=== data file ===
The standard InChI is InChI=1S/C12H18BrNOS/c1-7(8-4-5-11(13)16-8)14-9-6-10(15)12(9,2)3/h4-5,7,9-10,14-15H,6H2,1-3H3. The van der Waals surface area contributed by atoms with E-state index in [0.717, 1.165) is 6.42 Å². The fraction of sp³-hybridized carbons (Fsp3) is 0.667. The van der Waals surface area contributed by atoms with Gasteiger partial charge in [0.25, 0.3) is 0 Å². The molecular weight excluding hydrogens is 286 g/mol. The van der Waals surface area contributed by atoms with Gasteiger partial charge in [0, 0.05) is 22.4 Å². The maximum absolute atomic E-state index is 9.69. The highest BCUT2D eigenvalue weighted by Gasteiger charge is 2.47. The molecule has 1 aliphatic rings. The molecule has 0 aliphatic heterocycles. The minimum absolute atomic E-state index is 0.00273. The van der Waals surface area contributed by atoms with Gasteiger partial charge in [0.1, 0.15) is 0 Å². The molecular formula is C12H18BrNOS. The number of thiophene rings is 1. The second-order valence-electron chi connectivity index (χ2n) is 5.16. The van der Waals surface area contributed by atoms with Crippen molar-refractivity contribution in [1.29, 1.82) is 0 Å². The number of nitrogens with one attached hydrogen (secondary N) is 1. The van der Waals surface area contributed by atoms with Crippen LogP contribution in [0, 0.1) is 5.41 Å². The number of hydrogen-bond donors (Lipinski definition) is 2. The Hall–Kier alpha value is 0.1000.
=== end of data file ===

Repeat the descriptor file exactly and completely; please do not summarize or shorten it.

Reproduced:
The standard InChI is InChI=1S/C12H18BrNOS/c1-7(8-4-5-11(13)16-8)14-9-6-10(15)12(9,2)3/h4-5,7,9-10,14-15H,6H2,1-3H3. The van der Waals surface area contributed by atoms with E-state index in [0.717, 1.165) is 6.42 Å². The fraction of sp³-hybridized carbons (Fsp3) is 0.667. The van der Waals surface area contributed by atoms with Gasteiger partial charge in [0.25, 0.3) is 0 Å². The molecular weight excluding hydrogens is 286 g/mol. The van der Waals surface area contributed by atoms with Gasteiger partial charge in [0, 0.05) is 22.4 Å². The maximum absolute atomic E-state index is 9.69. The highest BCUT2D eigenvalue weighted by Gasteiger charge is 2.47. The molecule has 1 aliphatic rings. The molecule has 0 aliphatic heterocycles. The minimum absolute atomic E-state index is 0.00273. The van der Waals surface area contributed by atoms with Gasteiger partial charge in [0.1, 0.15) is 0 Å². The molecular formula is C12H18BrNOS. The number of thiophene rings is 1. The second-order valence-electron chi connectivity index (χ2n) is 5.16. The van der Waals surface area contributed by atoms with Crippen molar-refractivity contribution in [1.29, 1.82) is 0 Å². The number of nitrogens with one attached hydrogen (secondary N) is 1. The van der Waals surface area contributed by atoms with Crippen LogP contribution in [0, 0.1) is 5.41 Å². The number of hydrogen-bond donors (Lipinski definition) is 2. The Hall–Kier alpha value is 0.1000.